Dolly Doctor

How to choose the right contraception

What contraception is best

I'm 18 and I just got my first boyfriend. We've been together for almost 2 months, we've already had sex and we used protection but one of my friends said I should go on the pill. I'm not sure what to do because my mum has my Medicare card and I don't want to go to the doctor by myself. I've also heard there are side effects from the pill. I'm really scared about this all and was wondering if it would just be better to use condoms.

It’s great that you want to look after your health as you embark on your first intimate relationship. You deserve to have all the information you need about how to prevent unwanted pregnancy and STIs. You’re also entitled feel supported in relationships such as with your mother and your boyfriend while you’re also looking after your own health. Firstly, talking to your boyfriend about contraception and safe sex is a sign of a mature and healthy relationship. Secondly, many young people do find it helpful to talk with a parent about seeing a doctor, even if it’s about something personal like sexual health and contraception. It’s also a sign of maturity and something parents generally want to support, even if the topic is awkward at first. However, you are the one who is responsible for your own health and finding out what’s right for you.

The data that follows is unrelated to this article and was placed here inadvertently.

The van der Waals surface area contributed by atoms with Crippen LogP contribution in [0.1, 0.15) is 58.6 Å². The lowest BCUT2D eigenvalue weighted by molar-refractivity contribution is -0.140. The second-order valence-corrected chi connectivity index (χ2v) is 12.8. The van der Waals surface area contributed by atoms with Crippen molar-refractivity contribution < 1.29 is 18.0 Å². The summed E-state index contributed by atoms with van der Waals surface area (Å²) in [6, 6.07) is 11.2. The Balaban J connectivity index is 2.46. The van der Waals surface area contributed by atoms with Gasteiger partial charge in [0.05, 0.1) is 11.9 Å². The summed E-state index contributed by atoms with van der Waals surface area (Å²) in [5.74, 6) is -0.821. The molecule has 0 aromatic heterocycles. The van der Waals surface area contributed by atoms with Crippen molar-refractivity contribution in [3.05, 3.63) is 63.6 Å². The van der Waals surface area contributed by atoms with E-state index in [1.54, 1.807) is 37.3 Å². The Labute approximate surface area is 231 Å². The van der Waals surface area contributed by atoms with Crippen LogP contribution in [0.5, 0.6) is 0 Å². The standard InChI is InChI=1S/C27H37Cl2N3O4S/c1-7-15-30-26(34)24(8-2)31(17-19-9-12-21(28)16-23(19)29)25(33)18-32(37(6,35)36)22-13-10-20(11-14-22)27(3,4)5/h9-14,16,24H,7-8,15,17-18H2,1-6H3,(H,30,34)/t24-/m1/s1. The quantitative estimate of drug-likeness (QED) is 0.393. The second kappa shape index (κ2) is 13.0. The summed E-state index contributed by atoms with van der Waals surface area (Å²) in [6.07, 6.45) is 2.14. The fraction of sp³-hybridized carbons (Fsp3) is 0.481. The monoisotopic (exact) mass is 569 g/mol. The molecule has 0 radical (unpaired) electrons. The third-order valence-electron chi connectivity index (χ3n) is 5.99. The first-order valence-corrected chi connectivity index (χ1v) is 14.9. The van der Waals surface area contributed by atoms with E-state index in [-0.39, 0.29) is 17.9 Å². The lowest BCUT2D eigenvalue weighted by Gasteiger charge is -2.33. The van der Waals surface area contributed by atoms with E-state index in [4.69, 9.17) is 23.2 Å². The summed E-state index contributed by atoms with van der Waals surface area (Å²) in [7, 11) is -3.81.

The Pill is a very safe and effective contraceptive, there are potential side effects but most are mild and settle down once your body gets used to it. There are different Pill formulations and your doctor can help you find the right one for you. If the Pill doesn’t suit you, there are other excellent contraceptive methods available. Young people from the age of 15 are also entitled to their own Medicare card. But even if you are on the family’s Medicare card, you can just write down the Medicare number (putting it in your mobile phone is a good idea) and give that to the doctor when you go to see them. Young people (including those under 18) are entitled to confidential health care, so if you really didn’t want to involve your mum, you can see a doctor on your own. Condoms are also a great contraceptive and have the advantage of preventing many STIs. If you were to have sex without a condom (or if it broke or slipped) then you are also able to get the emergency contraceptive pill confidentially from a pharmacist.

The emergency contraceptive pill can be used up to four days after unprotected sex and can be very useful in some situations, but it is not recommended as a regular form of contraception. You can check out lots more information about all this at fpnsw.org.au and look at their contraception fact sheets.